"Outlander" has blown up a lot of the received ideas about sex on television — how it’s shot, who it’s for, who it’s made by and who it’s about. The show’s Sept. 20 episode, in which the two lead characters get married and, well, have a lot of sex, was nothing short of revolutionary in its depiction of nudity and intimacy, and in its willingness to entertain the female point of view.
I’m not saying other shows haven’t done compelling and interesting things with sex on occasion, or even on a regular basis. As Emily Nussbaum tweeted the other day, “we are living in a dirty honest TV wonderland.” I agree, and this development is tremendously exciting.
It’s a distinct relief that “Outlander” is not alone. We’ve now seen two full seasons of the twisted power dynamics that inform those strange, intense hotel-room encounters in “Masters of Sex.” “Girls,” obviously, has an honest treatment of sex as one of its main goals, and Jill Soloway, partly inspired by Lena Dunham, just unleashed “Transparent,” a fantastically complex depiction of all kinds of desires. Thanks in part to streaming options and an expanding array of adventurous creators and networks, shows with sexually unapologetic women suddenly seem to be all over the place: “The Fall,” “The Good Wife,” “The Americans,” “Orphan Black,” “New Girl,” “You’re the Worst” and “Orange Is the New Black” are all part of a seemingly unstoppable wave of shows that treat the sexual activities of their leading ladies with refreshing matter-of-factness and genuine interest.
Not that the women on shows mentioned above have easy lives or enjoy universal acceptance — they sometimes face consequences when their desires run counter to prevailing wisdom or their goals bump up against existing power structures. Like all women everywhere, in any era, they are not exempt from the possibilities of violence and assault.
But these women are not depicted as wrong or misguided for wanting and liking sex and pursuing all kinds of intimacy (and sometimes stopping at friendship, a la Abbie Mills on “Sleepy Hollow”). Many of these women are, if anything, quietly celebrated by the show’s writers for being assertive, intelligent and unconventional. Unlike many of the mainstream shows and movies I grew up with, where the women who liked and sought sex were often punished in some way, I don’t detect in this new wave of programs an unconscious or semi-conscious desire on the part of the storytellers to bring these women down a few pegs — or kill them off — for being independent and unrepentant about their desires.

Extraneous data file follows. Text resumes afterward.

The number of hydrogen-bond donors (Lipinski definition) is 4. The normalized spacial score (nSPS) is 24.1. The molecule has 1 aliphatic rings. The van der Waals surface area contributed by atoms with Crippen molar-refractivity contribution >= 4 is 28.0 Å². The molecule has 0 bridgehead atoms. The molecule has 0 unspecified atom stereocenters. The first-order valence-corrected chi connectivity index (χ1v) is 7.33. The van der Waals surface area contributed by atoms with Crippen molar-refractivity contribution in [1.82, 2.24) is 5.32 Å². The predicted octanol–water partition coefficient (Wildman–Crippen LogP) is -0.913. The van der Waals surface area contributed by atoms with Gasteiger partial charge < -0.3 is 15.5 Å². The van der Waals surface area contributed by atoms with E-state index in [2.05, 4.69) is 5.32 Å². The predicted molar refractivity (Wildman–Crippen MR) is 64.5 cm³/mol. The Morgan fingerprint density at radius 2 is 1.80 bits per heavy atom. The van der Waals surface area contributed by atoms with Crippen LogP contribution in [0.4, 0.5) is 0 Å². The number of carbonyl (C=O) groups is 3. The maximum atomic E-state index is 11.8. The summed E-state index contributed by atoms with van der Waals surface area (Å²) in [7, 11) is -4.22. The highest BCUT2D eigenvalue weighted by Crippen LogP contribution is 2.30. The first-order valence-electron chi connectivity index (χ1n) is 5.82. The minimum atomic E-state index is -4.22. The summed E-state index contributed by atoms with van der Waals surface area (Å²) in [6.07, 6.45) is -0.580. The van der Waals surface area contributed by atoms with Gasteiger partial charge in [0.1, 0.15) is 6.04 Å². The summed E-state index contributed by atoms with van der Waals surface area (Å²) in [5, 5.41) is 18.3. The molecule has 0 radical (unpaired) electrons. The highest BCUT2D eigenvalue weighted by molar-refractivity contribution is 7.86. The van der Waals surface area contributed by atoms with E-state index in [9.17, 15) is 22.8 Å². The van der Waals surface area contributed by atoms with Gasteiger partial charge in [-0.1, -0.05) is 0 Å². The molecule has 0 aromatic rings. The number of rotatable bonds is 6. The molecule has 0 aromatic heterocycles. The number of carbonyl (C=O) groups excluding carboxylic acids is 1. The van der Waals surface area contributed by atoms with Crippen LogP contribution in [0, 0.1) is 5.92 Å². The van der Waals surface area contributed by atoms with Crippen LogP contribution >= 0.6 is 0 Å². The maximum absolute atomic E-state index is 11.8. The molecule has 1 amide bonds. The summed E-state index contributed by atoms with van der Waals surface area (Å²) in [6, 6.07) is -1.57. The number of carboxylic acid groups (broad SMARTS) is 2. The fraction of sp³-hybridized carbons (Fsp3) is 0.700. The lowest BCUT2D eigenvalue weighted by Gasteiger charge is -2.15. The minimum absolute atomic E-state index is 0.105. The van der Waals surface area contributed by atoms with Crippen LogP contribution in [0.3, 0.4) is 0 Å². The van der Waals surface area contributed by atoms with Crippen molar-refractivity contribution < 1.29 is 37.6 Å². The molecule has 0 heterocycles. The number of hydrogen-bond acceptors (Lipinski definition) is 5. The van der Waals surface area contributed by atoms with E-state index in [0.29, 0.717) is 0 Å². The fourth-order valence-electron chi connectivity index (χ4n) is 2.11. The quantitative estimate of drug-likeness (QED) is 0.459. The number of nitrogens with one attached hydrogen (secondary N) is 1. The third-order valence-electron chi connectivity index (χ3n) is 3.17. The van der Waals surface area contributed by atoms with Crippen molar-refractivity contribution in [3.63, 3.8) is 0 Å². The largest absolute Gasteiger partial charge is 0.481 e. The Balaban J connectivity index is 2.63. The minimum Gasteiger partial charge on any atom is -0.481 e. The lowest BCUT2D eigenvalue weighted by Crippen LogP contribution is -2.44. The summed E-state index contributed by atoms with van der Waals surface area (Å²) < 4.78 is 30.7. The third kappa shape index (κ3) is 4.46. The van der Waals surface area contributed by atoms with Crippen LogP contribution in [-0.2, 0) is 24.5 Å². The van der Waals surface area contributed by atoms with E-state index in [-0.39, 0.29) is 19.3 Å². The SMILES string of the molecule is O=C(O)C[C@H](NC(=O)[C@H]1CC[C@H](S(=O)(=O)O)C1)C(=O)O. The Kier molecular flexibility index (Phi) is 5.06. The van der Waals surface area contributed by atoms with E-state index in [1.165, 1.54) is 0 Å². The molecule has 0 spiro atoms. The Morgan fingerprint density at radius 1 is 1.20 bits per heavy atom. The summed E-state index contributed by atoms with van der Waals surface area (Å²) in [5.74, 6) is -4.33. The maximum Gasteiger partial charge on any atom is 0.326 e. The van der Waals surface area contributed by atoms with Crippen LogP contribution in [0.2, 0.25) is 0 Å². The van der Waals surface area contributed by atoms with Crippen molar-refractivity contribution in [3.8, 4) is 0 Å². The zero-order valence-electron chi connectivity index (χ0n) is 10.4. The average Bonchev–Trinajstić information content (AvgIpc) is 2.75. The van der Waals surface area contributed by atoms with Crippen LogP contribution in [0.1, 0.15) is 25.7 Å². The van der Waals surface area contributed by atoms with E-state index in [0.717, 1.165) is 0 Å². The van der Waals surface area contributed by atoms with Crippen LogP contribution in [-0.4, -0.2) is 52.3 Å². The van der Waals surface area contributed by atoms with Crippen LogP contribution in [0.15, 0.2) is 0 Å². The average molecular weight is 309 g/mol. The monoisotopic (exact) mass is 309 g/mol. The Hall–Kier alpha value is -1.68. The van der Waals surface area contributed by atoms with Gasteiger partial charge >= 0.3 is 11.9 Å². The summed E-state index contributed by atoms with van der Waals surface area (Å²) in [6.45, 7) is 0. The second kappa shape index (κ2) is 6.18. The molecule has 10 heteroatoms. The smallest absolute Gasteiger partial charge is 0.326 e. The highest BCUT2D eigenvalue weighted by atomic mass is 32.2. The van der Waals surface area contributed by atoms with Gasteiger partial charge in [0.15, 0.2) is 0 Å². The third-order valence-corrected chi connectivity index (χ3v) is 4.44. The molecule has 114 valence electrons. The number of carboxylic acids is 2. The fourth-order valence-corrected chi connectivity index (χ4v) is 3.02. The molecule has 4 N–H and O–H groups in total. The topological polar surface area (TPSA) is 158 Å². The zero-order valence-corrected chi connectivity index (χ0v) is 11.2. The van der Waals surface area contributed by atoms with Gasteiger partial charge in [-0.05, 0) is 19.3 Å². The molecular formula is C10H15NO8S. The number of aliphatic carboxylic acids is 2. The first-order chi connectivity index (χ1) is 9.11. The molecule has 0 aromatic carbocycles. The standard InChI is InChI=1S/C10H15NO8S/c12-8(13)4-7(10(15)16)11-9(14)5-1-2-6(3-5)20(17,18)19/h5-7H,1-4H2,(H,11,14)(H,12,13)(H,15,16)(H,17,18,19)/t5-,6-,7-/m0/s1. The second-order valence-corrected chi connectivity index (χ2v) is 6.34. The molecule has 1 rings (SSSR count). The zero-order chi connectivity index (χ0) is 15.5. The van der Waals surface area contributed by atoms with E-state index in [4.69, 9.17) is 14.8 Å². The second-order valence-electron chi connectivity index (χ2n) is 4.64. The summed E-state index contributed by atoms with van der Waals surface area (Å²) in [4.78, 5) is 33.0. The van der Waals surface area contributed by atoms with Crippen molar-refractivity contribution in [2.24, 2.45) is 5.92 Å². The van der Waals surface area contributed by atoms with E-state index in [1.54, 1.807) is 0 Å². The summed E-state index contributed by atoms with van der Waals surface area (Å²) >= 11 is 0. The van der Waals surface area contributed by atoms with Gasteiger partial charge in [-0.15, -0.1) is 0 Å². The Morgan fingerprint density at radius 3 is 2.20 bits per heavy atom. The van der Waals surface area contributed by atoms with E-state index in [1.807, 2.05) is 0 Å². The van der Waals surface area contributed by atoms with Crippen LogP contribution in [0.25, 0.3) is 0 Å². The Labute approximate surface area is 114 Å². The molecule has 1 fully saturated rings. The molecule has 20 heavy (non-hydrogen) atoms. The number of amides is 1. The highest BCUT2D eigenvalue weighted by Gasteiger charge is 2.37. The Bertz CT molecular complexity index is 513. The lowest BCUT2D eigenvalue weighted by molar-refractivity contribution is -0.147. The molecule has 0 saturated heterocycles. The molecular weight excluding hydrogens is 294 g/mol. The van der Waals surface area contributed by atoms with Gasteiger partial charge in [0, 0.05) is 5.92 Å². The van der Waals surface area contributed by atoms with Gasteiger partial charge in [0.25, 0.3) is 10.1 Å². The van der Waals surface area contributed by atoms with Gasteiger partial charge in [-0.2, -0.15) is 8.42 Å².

This is new. This shift occurring on this many notable shows is new. But “Outlander” has taken this welcome trend a step further."
Hey Guys, it’s Kat and I’m here to talk to you about BLACK FACE.
In light of recent controversies, the YouTube community has taken to calling out problematic youtubers. I’m a huge fan of…
I am not, in any way, trying to make this about me (as the “not all men/white people” types do). I am not trying to make a strawman, or in anyway derail, disregard, or mock the very fine, very educational essay I am reblogging. I am asking the following question because I am genuinely curious as to what the proper course of action would be, what would be respectful and acceptable. And I’m asking on a reblog, because I think the people who’ve reblogged this would have valuable insight and opinions on this.
I am white. My exact ethnicity may be debatable, but my skin is white. There are a number of black characters that would be fun to cosplay. Hell, lets say I want to show how much I like Falcon from The Winter Soldier, because he’s awesome.
What is the appropriate way to cosplay someone from another race, especially when you are a white cosplayer wanting to cosplay a black character? Would an accurate, not-characaturized makeup job be acceptable?
You wear the costume and not the ethnicity/culture/race.
It is really fucking simple Look at the blog cosplayingwhileblack none of them did yellowface when cosplaying Japanese characters